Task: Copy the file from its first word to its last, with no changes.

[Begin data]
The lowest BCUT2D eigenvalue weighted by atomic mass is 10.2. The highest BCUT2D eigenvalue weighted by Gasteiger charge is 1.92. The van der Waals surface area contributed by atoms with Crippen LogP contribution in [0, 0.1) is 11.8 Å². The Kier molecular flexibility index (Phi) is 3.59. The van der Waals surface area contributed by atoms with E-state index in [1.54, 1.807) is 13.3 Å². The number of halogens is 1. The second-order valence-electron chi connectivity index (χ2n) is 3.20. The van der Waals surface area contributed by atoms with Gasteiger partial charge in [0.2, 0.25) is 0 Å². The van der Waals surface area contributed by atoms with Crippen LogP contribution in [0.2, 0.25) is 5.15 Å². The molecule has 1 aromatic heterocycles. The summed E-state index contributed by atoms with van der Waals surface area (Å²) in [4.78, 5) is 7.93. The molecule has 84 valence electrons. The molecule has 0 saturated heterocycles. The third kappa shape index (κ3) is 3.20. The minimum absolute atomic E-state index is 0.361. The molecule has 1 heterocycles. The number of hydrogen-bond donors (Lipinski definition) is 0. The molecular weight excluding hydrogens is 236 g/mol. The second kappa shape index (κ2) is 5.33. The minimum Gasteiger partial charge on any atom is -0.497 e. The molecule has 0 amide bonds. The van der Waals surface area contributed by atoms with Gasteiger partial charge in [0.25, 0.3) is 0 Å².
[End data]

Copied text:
The lowest BCUT2D eigenvalue weighted by atomic mass is 10.2. The highest BCUT2D eigenvalue weighted by Gasteiger charge is 1.92. The van der Waals surface area contributed by atoms with Crippen LogP contribution in [0, 0.1) is 11.8 Å². The Kier molecular flexibility index (Phi) is 3.59. The van der Waals surface area contributed by atoms with E-state index in [1.54, 1.807) is 13.3 Å². The number of halogens is 1. The second-order valence-electron chi connectivity index (χ2n) is 3.20. The van der Waals surface area contributed by atoms with Gasteiger partial charge in [0.2, 0.25) is 0 Å². The van der Waals surface area contributed by atoms with Crippen LogP contribution in [0.2, 0.25) is 5.15 Å². The molecule has 1 aromatic heterocycles. The summed E-state index contributed by atoms with van der Waals surface area (Å²) in [4.78, 5) is 7.93. The molecule has 84 valence electrons. The molecule has 0 saturated heterocycles. The third kappa shape index (κ3) is 3.20. The minimum absolute atomic E-state index is 0.361. The molecule has 1 heterocycles. The number of hydrogen-bond donors (Lipinski definition) is 0. The molecular weight excluding hydrogens is 236 g/mol. The second kappa shape index (κ2) is 5.33. The minimum Gasteiger partial charge on any atom is -0.497 e. The molecule has 0 amide bonds. The van der Waals surface area contributed by atoms with Gasteiger partial charge in [0.25, 0.3) is 0 Å².